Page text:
Human Mobility and Technology
The evolution of mobile devices and their proliferation in society, the advancement of connectivity technologies and the trend toward creating hybrid spaces will trigger a radical change in the way persons involved in mobility, or ´visitors´ in operative terms, interact with their environment.
Visitors will demand services that meet their individual needs at a moment´s notice from any location. Therefore, context-based applications will not only shape the future of tourism services, but also provide us with the opportunity to better understand human behaviour. In this context, we have identified the following scientific challenges linked to tourism:
Tourism and Context Theory
The aim is to study and propose a model that will provide effective solutions to the challenges posed by a visitor´s contextual requirements in order to determine the variables that make up the context. The context is considered a primary entity, not a second-order ancillary variable. The difficulty lies in determining what information is needed to define a visitor´s context, what is the minimum amount of information needed to define the context, where it is found, and how it can be extracted.
Tourism and Semantic Technology
Advances in information and communication technologies will require new semantics-driven approaches to make information ´processable´ and ´understandable´ by both machines and people. Therefore, context applications will be characterised by using a large number of ontologies embedded in ontology networks, where their primary function will be to manage the life-cycle of context information. Activities in this area will include processing context information, defining rules and reasoning mechanisms to infer new context knowledge, generating knowledge databases and integrating information with heterogeneous distributed sources.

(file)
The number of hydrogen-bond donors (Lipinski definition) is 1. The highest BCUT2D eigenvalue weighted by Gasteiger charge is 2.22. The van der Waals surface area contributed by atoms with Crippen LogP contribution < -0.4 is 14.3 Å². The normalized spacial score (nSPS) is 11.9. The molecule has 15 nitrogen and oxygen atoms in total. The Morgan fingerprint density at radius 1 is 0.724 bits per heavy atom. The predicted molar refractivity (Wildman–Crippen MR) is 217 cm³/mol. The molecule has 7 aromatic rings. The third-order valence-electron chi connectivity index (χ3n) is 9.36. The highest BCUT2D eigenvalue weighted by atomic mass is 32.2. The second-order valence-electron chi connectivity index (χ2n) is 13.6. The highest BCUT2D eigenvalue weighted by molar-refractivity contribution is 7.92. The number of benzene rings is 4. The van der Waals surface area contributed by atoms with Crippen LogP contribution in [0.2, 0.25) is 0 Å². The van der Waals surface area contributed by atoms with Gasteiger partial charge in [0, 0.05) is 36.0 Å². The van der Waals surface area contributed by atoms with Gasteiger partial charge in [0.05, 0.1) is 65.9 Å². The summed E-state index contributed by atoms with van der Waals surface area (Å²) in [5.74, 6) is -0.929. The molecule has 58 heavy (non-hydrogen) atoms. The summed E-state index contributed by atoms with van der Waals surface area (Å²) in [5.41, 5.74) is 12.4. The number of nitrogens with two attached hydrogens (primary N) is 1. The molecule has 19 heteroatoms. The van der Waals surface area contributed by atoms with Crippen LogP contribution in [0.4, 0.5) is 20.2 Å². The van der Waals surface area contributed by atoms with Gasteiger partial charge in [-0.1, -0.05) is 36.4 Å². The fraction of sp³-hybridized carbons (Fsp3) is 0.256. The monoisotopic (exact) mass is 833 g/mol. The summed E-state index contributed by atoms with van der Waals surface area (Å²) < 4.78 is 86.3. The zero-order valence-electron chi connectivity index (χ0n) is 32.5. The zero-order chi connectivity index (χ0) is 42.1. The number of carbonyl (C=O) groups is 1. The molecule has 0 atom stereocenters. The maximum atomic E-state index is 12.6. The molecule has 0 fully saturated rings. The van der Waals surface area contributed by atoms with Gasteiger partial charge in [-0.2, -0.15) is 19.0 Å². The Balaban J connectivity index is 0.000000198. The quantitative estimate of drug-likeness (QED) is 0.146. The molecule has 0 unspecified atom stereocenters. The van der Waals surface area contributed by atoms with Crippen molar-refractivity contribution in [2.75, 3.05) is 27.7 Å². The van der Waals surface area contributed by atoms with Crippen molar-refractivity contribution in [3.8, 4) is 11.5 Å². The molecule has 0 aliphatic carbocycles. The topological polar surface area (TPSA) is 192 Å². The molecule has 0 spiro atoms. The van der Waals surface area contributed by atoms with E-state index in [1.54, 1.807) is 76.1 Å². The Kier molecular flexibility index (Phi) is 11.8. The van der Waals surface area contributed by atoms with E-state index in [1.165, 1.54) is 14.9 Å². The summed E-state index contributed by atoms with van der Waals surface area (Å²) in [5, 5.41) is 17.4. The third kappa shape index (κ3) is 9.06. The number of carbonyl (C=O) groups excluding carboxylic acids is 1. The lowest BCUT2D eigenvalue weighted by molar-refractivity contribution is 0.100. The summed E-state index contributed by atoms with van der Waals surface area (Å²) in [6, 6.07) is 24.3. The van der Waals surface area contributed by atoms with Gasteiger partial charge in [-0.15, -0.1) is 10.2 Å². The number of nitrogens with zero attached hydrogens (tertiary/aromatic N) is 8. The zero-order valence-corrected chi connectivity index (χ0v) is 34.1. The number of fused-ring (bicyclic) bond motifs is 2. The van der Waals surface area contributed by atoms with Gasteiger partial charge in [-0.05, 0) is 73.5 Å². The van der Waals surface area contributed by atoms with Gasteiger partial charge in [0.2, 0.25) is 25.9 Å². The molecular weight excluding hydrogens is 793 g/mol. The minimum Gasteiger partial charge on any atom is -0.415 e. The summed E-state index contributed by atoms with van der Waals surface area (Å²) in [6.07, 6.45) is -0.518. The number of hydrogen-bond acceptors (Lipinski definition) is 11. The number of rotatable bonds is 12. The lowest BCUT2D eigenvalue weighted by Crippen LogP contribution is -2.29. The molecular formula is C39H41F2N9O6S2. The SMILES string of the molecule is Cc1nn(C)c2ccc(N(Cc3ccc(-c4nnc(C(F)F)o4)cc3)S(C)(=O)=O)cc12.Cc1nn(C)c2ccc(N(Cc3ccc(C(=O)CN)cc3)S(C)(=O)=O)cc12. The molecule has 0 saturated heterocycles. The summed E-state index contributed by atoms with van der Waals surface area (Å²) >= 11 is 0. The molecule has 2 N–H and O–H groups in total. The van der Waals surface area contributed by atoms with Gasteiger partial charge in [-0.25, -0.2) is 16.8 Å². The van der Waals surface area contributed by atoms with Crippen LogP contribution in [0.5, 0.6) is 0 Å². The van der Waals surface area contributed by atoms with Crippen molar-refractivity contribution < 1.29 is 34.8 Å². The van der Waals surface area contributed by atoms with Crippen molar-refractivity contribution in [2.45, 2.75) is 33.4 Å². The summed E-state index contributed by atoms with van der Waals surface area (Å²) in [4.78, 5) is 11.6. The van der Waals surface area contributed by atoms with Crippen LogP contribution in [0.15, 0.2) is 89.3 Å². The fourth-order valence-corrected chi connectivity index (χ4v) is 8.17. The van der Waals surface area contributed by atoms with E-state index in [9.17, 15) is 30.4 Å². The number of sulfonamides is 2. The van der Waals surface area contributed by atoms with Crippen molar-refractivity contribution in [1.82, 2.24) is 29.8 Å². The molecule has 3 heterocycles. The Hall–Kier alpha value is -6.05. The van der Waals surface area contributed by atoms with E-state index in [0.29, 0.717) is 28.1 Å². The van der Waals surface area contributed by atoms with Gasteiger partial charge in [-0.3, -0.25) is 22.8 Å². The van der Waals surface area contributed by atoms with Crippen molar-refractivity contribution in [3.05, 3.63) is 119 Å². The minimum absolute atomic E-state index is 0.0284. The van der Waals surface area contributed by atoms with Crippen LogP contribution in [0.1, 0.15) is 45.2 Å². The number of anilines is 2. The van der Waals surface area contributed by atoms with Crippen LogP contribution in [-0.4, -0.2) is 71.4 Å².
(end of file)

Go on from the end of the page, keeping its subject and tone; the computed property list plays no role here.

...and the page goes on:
Technological infrastructure to support tourism applications
The general aim is to deliver the best possible support for services connected to context-aware computing systems. Our work in this area focuses on two facets: communication and integration. Communication technologies are vitally important for creating context-aware computing systems since they map out the possibilities. Communication technologies are the key to dynamic mobility management in context-aware computing systems. Given the distributed nature of context-aware computing systems, software integration is necessary. Integration-related knowledge can be grouped into three categories: architectures, frameworks and middleware.
User-centred design is an important design philosophy which seeks ease of use for the end user. In order to adapt an interface to human needs and capabilities, ergonomic concerns must be considered, including usability, accessibility, user experience and interaction between these aspects with the access device. The use of interfaces is not the only aspect which has implications for the acceptance of interactive applications. The term user experience refers to the study of aesthetic and emotional factors which have a positive impact on user behaviour, decision-making, or on the ergonomic aspects discussed above. By understanding and studying the correlation between these factors we can more accurately analyse user behaviour.